Cannibus Facts

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Adrian Kennedy
Professor Yablon
English 101
Dec 1, 2012
Research Paper
Cannabis and Legalization
In spite of its many useful attributes, whether it is industrial or for medicine, marijuana has been criticized and attacked very harshly in the United States for the better part of a decade. The Federal government has maintained their unwarranted fear and hate of marijuana despite the many reports and studies that show how legalization would really benefit America.

Marijuana has a long history but I’ll try and keep it straight to the point as much as I can. I really want to touch base on the basics such as the economic impact/benefit marijuana and the prohibition of it. I also want to talk a little bit about the medicinal applications that cannabis’ active ingredient THC, or Delta 9-tetrahydrocannibinol, as well as the industrial uses. In this paper I would like to inform you about the positive things that marijuana offers to people in general and America as a whole.

Marijuana comes from a hemp plant. This plant is also known as “cannabis sativa”, and it has been used by humans for many years. There are other plants that are called “hemp” plants but cannabis sativa is the most durable and useful of the variations. Cannabis produces three things, pulp, seeds and medicine and all of them are useful in one way or another. Cannabis is a very resilient plant and is grown all over the world in a variety of climates. It literally grows like a weed.

Marijuana has been used in China as food as far back as 8000 years ago and they started using it for textiles about 6000 years ago. The first recorded use of marijuana being used as a medicine in China was roughly 2730 B.C. and they began growing and cultivating for fibers and food on a large scale since around 1500 B.C.

Hemp has many uses and our forefathers recognized this. George Washington cultivated it at Mount Vernon and another farm near Monticello. In fact there are written accounts from President Washington regarding the cultivation and harvesting of hemp for industrial purposes and refusing to grow hemp in the 17th and 18th centuries was against the law. “You could be jailed in Virginia for refusing to grow hemp from 1763 to 1769; Hemp in Colonial Virginia, G. M. Herdon”. In the colonial days citizens had to grow hemp by law and in World War II the federal government ordered a million acres of hemp to be grown and subsidized the farmers that helped.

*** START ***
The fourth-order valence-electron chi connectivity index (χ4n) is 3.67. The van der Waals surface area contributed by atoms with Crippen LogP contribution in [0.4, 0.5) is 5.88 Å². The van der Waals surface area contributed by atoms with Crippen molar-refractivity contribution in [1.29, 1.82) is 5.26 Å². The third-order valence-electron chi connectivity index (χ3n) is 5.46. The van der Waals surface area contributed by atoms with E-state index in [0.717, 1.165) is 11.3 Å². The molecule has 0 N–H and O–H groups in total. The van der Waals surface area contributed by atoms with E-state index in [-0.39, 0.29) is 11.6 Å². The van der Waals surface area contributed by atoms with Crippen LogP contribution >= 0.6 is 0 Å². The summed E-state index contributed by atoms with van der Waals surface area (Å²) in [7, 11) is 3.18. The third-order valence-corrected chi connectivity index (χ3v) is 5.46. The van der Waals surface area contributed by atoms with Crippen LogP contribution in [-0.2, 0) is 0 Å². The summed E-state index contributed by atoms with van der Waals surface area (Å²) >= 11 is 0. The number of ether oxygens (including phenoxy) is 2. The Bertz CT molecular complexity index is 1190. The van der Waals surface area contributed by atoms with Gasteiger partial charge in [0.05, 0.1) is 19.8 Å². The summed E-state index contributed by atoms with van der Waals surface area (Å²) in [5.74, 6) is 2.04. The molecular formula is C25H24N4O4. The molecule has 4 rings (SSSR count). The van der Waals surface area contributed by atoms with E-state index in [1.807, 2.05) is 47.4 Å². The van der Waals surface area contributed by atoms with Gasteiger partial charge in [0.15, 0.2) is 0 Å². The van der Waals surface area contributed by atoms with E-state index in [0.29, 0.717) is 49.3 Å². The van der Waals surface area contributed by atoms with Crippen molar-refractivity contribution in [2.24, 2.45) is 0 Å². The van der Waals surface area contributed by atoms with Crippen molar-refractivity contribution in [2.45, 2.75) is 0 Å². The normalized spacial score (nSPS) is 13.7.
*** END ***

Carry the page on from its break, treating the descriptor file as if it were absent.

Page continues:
Hemp is also unbelievably diverse. It grows incredibly quickly and has roughly over 25,000 uses. Almost anything that can be made from petroleum, wood or cotton could be made with hemp, including biodegradable plastics.

Hemp is also incredibly practical as far as growing and producing. While trees take 50 to 100 years to grow, cannabis can grow in 120 days. It is estimated that if the hemp pulp paper process reported by the USDA in 1916 were legal today it would replace 70% of all wood paper products. Unfortunately this has done little to sway the mindless drones in the federal government and the mass cultivation of hemp has remained illegal despite the positive impact it could have on America and its economy. The founder and president of the Drug Abuse Resistance Education (DARE) program, Glen Levant, is quoted saying “Hemp is marijuana”. This quote just shows how close minded this man is when you realize that the THC level in industrial hemp is next to nothing. Another DEA special agent by the name of Philip Perry has been quoted as saying “The effort to decriminalize hemp is "no more than a shallow ruse being advanced by those who seek to legalize marijuana"…and this is just the tip of the ignorance iceberg.

On a side note, in the U.S. it is not illegal to sell products made out of hemp and about 120 million dollars’ worth of hemp goods are sold annually in America.
So let’s get to talking about prohibition and how it all came about. Recreational marijuana use was prohibited in most...
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